Snowpiercer Episode 8 These Are His Revolutions Review and Recap- Why Can Strong Boy Speak Mandarin?
The train was bathed in blood when Snowpiercer Episode 8 proved revolution comes with sacrifice. Long live the resistance.
Let the revolution begin when Snowpiercer Episode 8 smashes headfirst into a mutiny coming from both sides of the train. What weird allies First, Third, and the Tail make. Once the initial push was made though both sides need the other to back down and neither is willing to give up. First thinks they have it locked down now, but they have woken a sleeping giant. The Jackboots have limited control over Third, but as everyone points out, First needs Third to keep the train running. Which side will blink first?
Easily the most exciting episode of Snowpiercer, These Are His Revolutions, works on many levels. Both the route of the never-ending train and the human form of revolution are explored aboard Mr. Wilford’s pleasure train. So much of the world of the train was fleshed out, all while a sea of blood was splashed around the walls and floors.
Bess Till has chosen a side.
Jinju has been calling all the shots. Bess is her inferior on board the train by class, and the dynamic the two women share in their opening scene is unhealthy. Not only is Jinju Second Class, but she is plugged in politically. She has Melanie’s confidence and knows everything about the drawers, Mr. Wilford, and the careful equilibrium of the 1001 cars. The problem with her disappointment in Bess is that she is a hypocrite. You can’t be angry with someone for lying when you are doing it too. Jinju would love to say she’s protecting everyone with her deception, but that is the problem with elitism. Even when you think you are a protectionist, you are really just being a paternalist. Fascists often believe they are doing bad things to save good people from themselves.
Hospitality is in flux.
Melanie’s secret is out. Soon everyone will know there is no Mr. Wilford. Another possibility is Layton will free Melanie, realizing she could be much worse. That would lay the groundwork for the scenario we see in the Snowpiercer movie where Mr. Wilford is just a figurehead that changes as it needs too. Melanie lost her family when the train took off. She tells Ruth Wilford was left in the same embarkation sequence that cost her her parents and daughter. How much truth is there to that? Does she feel guilty because she may have been dealing with Wilford when her family died?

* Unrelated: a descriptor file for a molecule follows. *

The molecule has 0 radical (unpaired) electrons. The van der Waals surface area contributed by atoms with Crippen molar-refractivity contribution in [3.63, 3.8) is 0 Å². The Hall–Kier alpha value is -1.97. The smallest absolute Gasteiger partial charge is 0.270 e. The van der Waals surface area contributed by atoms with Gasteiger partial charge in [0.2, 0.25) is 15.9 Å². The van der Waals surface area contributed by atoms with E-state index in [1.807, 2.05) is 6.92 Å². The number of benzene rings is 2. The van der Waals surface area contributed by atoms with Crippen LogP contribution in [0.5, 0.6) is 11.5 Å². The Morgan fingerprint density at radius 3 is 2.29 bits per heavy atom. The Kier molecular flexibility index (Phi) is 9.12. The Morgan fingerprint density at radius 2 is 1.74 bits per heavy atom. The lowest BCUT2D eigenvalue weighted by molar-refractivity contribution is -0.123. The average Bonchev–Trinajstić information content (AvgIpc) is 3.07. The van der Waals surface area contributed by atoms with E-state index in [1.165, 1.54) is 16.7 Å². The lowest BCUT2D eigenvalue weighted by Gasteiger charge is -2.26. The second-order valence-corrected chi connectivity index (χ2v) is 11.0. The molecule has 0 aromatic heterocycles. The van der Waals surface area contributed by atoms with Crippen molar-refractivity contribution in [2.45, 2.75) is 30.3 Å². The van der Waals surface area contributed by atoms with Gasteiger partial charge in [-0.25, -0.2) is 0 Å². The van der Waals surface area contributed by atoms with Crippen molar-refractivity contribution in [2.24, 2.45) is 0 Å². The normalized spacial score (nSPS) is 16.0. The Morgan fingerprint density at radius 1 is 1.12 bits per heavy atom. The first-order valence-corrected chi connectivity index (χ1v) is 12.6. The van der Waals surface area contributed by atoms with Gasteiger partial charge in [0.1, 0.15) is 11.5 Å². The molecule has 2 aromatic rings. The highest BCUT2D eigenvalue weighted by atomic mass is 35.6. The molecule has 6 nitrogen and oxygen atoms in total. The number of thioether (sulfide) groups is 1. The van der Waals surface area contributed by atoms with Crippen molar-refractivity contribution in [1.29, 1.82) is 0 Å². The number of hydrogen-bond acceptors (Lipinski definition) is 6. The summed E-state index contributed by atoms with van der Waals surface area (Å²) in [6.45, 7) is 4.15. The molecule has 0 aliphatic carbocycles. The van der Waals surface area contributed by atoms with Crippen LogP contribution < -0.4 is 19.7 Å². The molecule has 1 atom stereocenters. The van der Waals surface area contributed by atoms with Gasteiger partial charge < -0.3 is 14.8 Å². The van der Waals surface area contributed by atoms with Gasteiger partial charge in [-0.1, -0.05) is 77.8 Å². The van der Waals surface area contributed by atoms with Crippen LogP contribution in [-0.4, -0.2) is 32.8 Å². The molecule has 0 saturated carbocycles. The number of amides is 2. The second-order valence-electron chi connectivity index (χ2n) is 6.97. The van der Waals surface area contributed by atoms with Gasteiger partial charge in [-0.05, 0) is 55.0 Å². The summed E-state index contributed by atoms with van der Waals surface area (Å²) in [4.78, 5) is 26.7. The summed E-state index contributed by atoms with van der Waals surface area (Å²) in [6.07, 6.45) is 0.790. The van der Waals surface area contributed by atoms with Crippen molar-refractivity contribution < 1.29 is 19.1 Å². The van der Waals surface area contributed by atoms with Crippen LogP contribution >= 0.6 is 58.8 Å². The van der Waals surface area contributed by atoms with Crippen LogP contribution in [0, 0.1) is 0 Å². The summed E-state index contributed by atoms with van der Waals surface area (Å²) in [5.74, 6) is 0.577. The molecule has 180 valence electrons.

Ruth is smart enough to know Melanie is better than the Folgers, but the pain from betrayal clouds her judgment. She thought Melanie was her friend. They have held the train together for years. Coupled with an unrealistic view of who and what Mr. Wilford was and she becomes Melanie’s worst nightmare. Melanie’s good guy, not so good guy routine, is fascinating. The two women deliver one of the best scenes this whole season when Ruth tearfully hurls accusations at Melanie. Jennifer Connoly won an Oscar for A Beautiful Mind for a reason. She can deliver the goods. Allison Wright(Ruth) holds her own as a woman who has been hurt and betrayed by someone she thought was her friend. Wright’s Ruth misses the weight of the responsibility on display in Melanie’s quarters. She sees only the deception.
Melanie may be arrogant, but she isn’t a monster. Visibly emotional, Melanie believes she made every decision for the greater good. She is an intellectual elite. More practical than sentimental, she made decisions to save the most people for the most extended amount of time. With First Class in charge, she won’t be able to save anyone. Especially given the fact that Javier is locked up and they are executing her in the morning. That leaves only Bennett and Miles in Engineering. Someone has to drive the train and do the math. Luckily Connelly is slated for all twenty episodes of Snowpierecer the TV series, so she’s not going anywhere.
The train is slowing down.